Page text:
As his coach beckoned him to the sidelines, Kansas quarterback Todd Reesing was expecting to learn something about his throwing delivery or how he was calling audibles at the line of scrimmage.
But when Mark Mangino signaled that he wanted to talk about something, Reesing definitely wasn't prepared for what he heard next from his coach.
"He got me off to the side and asked, 'Todd … what are we going to do about this market?'" Reesing said, chuckling at the memory. "So instead of wondering which running plays to call for the next game, me and him were sitting there talking about the financial district and how it was going to affect our lives."
It's not surprising that Mangino shares his financial concerns with Reesing, a budding scholar-athlete who is working toward a double major in economics and finance and would like to study abroad after he graduates. But before he gets there, he will finish what undoubtedly is the greatest career for a quarterback in Kansas school history.
Reesing has already set virtually every KU passing record. He's taken the Jayhawks to within a game of the Big 12 championship game in 2007, their first BCS bowl victory and the first back-to-back bowl trips in the 119-season history of the program.
But because of the strength of the Big 12 and its top-heavy collection of quarterbacks, Reesing gets overlooked at times in a conference dotted with Heisman finalists like Colt McCoy and Sam Bradford.
It's been that way throughout Reesing's career. His college production is a testament to his persistence; he convinced Mangino to offer him a scholarship after barely being recruited coming out of high school.
Few other big schools were interested in the 5-foot-11, 200-pound Reesing then, thinking he was too small to play at the FBS level. That disinterest came despite a storied senior season at Lake Travis High School in Austin, where he threw for 3,340 yards and accounted for 49 touchdowns.
"I've had to fight naysayers my entire life," said Reesing, who was ranked by ESPN.com's Scouts Inc. as the 86th-best quarterback prospect in the nation and only the 13th-best quarterback in Texas in his recruiting class. "It's something you wish would stop, but for some reason there's always something I've had to prove what I could do."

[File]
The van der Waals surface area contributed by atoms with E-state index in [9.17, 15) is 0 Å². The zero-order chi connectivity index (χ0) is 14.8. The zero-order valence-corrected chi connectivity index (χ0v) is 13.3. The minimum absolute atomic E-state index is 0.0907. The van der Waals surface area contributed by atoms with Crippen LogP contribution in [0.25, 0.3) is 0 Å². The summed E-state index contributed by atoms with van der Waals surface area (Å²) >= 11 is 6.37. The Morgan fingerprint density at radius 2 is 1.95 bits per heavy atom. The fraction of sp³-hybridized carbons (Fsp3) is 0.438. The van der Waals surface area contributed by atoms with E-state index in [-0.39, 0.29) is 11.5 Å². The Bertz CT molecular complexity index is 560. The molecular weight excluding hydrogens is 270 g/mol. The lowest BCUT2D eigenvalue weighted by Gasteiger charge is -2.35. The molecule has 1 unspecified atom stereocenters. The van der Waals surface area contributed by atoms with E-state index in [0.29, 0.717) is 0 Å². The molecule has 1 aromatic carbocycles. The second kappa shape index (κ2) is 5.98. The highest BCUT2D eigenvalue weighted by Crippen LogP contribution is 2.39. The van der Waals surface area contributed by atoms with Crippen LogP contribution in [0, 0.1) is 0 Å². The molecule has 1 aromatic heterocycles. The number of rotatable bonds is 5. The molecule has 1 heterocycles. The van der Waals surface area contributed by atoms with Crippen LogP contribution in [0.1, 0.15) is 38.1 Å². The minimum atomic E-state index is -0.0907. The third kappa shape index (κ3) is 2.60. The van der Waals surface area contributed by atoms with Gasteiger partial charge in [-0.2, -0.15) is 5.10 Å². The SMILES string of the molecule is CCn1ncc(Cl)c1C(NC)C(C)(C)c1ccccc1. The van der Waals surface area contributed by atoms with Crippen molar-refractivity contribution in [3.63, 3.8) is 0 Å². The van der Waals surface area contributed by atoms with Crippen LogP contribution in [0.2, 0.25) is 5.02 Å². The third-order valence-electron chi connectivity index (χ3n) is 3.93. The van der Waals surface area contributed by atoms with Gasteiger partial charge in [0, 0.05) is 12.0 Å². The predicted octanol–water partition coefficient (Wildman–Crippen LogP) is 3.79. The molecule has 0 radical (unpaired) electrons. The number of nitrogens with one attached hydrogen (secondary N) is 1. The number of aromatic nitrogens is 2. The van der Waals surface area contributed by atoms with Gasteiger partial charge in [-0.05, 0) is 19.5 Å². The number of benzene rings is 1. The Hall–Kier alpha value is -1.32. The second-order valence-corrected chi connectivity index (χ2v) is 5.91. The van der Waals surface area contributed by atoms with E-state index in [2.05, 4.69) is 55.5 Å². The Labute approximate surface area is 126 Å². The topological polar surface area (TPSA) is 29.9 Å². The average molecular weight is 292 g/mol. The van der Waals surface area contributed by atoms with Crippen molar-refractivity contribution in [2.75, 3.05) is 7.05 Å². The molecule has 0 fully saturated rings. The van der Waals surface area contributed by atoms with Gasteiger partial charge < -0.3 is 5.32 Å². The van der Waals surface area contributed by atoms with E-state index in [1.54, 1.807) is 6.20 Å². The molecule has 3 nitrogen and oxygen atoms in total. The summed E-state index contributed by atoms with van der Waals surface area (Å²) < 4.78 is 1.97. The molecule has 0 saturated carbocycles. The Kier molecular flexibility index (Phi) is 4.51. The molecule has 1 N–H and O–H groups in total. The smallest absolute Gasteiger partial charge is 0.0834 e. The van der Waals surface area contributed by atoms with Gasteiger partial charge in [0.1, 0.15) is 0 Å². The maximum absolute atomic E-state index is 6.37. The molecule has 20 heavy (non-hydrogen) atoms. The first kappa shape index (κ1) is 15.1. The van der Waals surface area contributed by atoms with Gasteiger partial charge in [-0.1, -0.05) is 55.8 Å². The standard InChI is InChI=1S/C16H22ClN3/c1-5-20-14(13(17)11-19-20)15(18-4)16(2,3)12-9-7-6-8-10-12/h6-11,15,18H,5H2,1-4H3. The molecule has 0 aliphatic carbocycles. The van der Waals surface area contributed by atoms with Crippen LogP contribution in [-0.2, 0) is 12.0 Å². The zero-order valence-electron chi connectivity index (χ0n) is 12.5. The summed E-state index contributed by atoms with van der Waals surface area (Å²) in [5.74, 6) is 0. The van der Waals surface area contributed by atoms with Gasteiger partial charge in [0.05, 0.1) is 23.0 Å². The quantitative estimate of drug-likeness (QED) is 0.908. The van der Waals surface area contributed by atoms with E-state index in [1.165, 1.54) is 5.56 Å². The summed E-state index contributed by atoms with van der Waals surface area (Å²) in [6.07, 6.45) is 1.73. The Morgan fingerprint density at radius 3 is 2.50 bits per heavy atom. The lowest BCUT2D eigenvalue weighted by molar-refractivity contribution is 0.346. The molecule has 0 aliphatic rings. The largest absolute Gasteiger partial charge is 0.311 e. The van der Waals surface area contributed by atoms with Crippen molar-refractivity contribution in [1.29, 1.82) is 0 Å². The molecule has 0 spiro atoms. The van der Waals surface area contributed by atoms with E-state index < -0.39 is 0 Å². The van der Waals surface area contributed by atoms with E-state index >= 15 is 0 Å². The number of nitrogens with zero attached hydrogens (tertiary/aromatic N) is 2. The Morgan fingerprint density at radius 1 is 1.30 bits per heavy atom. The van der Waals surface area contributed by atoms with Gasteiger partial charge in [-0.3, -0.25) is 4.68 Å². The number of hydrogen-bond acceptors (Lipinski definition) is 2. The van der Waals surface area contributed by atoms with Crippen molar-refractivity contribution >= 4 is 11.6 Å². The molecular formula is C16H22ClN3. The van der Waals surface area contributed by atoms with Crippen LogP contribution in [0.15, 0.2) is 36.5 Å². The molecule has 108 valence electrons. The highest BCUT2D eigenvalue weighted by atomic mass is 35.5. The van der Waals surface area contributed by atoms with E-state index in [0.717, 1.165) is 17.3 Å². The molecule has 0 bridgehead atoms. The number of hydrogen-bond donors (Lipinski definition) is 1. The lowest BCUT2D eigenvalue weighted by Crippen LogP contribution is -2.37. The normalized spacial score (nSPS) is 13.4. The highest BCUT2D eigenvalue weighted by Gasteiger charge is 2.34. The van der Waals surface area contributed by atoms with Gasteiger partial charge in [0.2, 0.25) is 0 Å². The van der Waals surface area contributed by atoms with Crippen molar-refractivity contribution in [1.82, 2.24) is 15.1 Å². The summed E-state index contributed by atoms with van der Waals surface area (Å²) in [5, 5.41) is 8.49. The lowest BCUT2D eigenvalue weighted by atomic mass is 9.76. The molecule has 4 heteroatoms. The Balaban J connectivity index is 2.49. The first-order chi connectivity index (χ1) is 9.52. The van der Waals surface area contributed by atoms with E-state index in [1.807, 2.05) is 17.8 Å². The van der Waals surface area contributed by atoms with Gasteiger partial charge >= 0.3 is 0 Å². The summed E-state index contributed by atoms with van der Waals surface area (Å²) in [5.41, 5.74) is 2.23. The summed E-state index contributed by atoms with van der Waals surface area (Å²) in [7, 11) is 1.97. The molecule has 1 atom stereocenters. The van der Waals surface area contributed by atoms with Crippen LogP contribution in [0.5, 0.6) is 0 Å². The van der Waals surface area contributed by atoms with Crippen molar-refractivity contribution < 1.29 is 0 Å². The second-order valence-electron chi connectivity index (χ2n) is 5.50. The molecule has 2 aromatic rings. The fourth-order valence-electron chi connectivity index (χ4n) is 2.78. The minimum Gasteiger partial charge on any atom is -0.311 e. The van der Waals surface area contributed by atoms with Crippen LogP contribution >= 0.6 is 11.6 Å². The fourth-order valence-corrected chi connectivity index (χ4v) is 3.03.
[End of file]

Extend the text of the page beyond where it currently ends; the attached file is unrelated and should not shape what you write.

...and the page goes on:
If the teams couldn't be convinced by his play on the field, Reesing and his family decided to take a more direct route.
Through a family friend, Reesing forged a relationship with then-Kansas recruiting coordinator Tim Beck and got him a highlight tape. Beck was impressed and showed Mangino, who was intrigued enough to let Reesing know he would like to visit with him.
That was all Reesing needed. He traveled to the Jayhawks' training facility in Lawrence and won Mangino over in a memorable sales pitch that still has the coach raving several years later.
"He really had this swagger about him," Mangino said. "When he shook my hand, he looked me right in the eye. He was full of energy. He was intelligent. He could speak on subjects other than just football. And he had a bounce in his step."
Not only could Reesing influence people; he also could play a little football, too, as Mangino soon learned after watching his tape in detail.
"The coaches came down to my office to ask me what I thought of him because I'd already watched the tape," Mangino said. "And I can almost quote, I said, 'He's small. He's really small. But I like him. And if we can get him, let's get him.' He exuded confidence, and he was just like a stick of dynamite."
After getting his chance, Reesing has made the most of it. He showed flashes as a freshman, leading a comeback victory over Colorado late that season. After winning the starting job as a sophomore, he directed the Jayhawks' Cinderella season in 2007 that finished with a school-record 12-1 mark.
His second season as a starter was even better, at least from a statistical sense. Reesing finished last year ranked in the top 10 nationally in passing yards (3,888), completions per game (25.3), total offense (4,112 yards) and passing yards per game (299.1) as he led the Jayhawks to a victory over Minnesota in the Insight Bowl.
But as much as his statistics, opponents rave about his leadership and playmaking abilities.
"He just never quits," Missouri linebacker Sean Weatherspoon said. "I think we've only sacked him once in three years. He's a tough guy who likes to run around and just make things happen. It's pretty frustrating him because he never gives up on a play."
Reesing's return -- one of only two full-time quarterback starters in the North Division -- is one of the primary reasons Kansas has emerged as a fashionable preseason choice to contend for its first trip to the Big 12 title game.
"I've shown I can play a little football here and there -- we all have," Reesing said. "Now it's about earning and building on that respect for our program."
Taking the Jayhawks to the title game would cap Reesing's college career with a flourish.
"I feel like I've still got a lot to do around here. There are still some things we've had as goals that we've fallen short on," Reesing said. "I've played my role, I guess you can say, and everything I've accomplished was because of the players around me. But hopefully, we can keep it going and make this last one a year to remember."
Tim Griffin covers college football for ESPN.com. You may contact him at firstname.lastname@example.org.